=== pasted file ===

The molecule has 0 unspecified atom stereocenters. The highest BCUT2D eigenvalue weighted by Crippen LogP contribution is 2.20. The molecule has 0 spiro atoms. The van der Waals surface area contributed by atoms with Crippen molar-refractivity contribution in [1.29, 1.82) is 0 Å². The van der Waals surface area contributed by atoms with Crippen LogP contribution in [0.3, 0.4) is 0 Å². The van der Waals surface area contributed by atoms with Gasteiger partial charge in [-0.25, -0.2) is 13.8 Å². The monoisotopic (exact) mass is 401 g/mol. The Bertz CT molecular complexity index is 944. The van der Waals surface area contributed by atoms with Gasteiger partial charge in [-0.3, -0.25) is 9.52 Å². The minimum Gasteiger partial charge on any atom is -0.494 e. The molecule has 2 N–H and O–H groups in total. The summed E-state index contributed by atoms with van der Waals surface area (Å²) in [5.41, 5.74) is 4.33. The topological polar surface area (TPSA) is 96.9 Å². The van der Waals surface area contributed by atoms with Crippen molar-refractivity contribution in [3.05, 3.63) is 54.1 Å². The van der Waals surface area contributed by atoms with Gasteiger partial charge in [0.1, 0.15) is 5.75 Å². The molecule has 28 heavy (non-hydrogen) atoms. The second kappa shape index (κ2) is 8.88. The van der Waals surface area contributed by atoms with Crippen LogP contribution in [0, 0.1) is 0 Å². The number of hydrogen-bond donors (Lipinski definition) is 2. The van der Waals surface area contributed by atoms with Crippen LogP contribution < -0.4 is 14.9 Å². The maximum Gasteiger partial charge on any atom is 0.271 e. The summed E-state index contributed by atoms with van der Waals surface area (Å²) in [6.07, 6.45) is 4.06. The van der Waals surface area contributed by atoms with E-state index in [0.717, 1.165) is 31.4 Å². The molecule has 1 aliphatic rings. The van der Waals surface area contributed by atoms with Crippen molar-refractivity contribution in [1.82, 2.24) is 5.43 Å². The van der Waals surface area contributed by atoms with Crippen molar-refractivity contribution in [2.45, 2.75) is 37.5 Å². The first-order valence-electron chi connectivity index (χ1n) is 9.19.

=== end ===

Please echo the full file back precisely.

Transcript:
The molecule has 0 unspecified atom stereocenters. The highest BCUT2D eigenvalue weighted by Crippen LogP contribution is 2.20. The molecule has 0 spiro atoms. The van der Waals surface area contributed by atoms with Crippen molar-refractivity contribution in [1.29, 1.82) is 0 Å². The van der Waals surface area contributed by atoms with Crippen LogP contribution in [0.3, 0.4) is 0 Å². The van der Waals surface area contributed by atoms with Gasteiger partial charge in [-0.25, -0.2) is 13.8 Å². The monoisotopic (exact) mass is 401 g/mol. The Bertz CT molecular complexity index is 944. The van der Waals surface area contributed by atoms with Gasteiger partial charge in [-0.3, -0.25) is 9.52 Å². The minimum Gasteiger partial charge on any atom is -0.494 e. The molecule has 2 N–H and O–H groups in total. The summed E-state index contributed by atoms with van der Waals surface area (Å²) in [5.41, 5.74) is 4.33. The topological polar surface area (TPSA) is 96.9 Å². The van der Waals surface area contributed by atoms with Crippen molar-refractivity contribution in [3.05, 3.63) is 54.1 Å². The van der Waals surface area contributed by atoms with Gasteiger partial charge in [0.1, 0.15) is 5.75 Å². The molecule has 28 heavy (non-hydrogen) atoms. The second kappa shape index (κ2) is 8.88. The van der Waals surface area contributed by atoms with Crippen LogP contribution in [0, 0.1) is 0 Å². The number of hydrogen-bond donors (Lipinski definition) is 2. The van der Waals surface area contributed by atoms with Crippen LogP contribution < -0.4 is 14.9 Å². The maximum Gasteiger partial charge on any atom is 0.271 e. The summed E-state index contributed by atoms with van der Waals surface area (Å²) in [6.07, 6.45) is 4.06. The van der Waals surface area contributed by atoms with E-state index in [0.717, 1.165) is 31.4 Å². The molecule has 1 aliphatic rings. The van der Waals surface area contributed by atoms with Crippen molar-refractivity contribution in [1.82, 2.24) is 5.43 Å². The van der Waals surface area contributed by atoms with Crippen molar-refractivity contribution in [2.45, 2.75) is 37.5 Å². The first-order valence-electron chi connectivity index (χ1n) is 9.19.